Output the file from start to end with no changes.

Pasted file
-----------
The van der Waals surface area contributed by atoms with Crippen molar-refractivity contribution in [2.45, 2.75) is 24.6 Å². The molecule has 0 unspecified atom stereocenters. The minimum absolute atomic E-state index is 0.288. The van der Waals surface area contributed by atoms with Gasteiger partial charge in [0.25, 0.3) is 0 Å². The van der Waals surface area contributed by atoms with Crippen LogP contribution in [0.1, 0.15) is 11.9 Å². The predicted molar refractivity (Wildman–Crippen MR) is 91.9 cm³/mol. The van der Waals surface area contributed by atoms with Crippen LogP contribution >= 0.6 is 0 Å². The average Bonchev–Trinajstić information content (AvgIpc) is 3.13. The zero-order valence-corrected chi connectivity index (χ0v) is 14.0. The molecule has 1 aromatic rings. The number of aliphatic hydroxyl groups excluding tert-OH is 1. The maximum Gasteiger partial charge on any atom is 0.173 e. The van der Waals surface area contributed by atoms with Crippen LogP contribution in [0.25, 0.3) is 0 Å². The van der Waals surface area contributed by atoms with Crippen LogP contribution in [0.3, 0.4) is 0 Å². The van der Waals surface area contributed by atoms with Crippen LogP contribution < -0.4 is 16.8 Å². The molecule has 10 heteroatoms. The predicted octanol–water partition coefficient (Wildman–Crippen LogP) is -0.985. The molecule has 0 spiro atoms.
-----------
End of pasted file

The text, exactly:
The van der Waals surface area contributed by atoms with Crippen molar-refractivity contribution in [2.45, 2.75) is 24.6 Å². The molecule has 0 unspecified atom stereocenters. The minimum absolute atomic E-state index is 0.288. The van der Waals surface area contributed by atoms with Gasteiger partial charge in [0.25, 0.3) is 0 Å². The van der Waals surface area contributed by atoms with Crippen LogP contribution in [0.1, 0.15) is 11.9 Å². The predicted molar refractivity (Wildman–Crippen MR) is 91.9 cm³/mol. The van der Waals surface area contributed by atoms with Crippen LogP contribution >= 0.6 is 0 Å². The average Bonchev–Trinajstić information content (AvgIpc) is 3.13. The zero-order valence-corrected chi connectivity index (χ0v) is 14.0. The molecule has 1 aromatic rings. The number of aliphatic hydroxyl groups excluding tert-OH is 1. The maximum Gasteiger partial charge on any atom is 0.173 e. The van der Waals surface area contributed by atoms with Crippen LogP contribution in [0.25, 0.3) is 0 Å². The van der Waals surface area contributed by atoms with Crippen LogP contribution in [0.3, 0.4) is 0 Å². The van der Waals surface area contributed by atoms with Crippen LogP contribution < -0.4 is 16.8 Å². The molecule has 10 heteroatoms. The predicted octanol–water partition coefficient (Wildman–Crippen LogP) is -0.985. The molecule has 0 spiro atoms.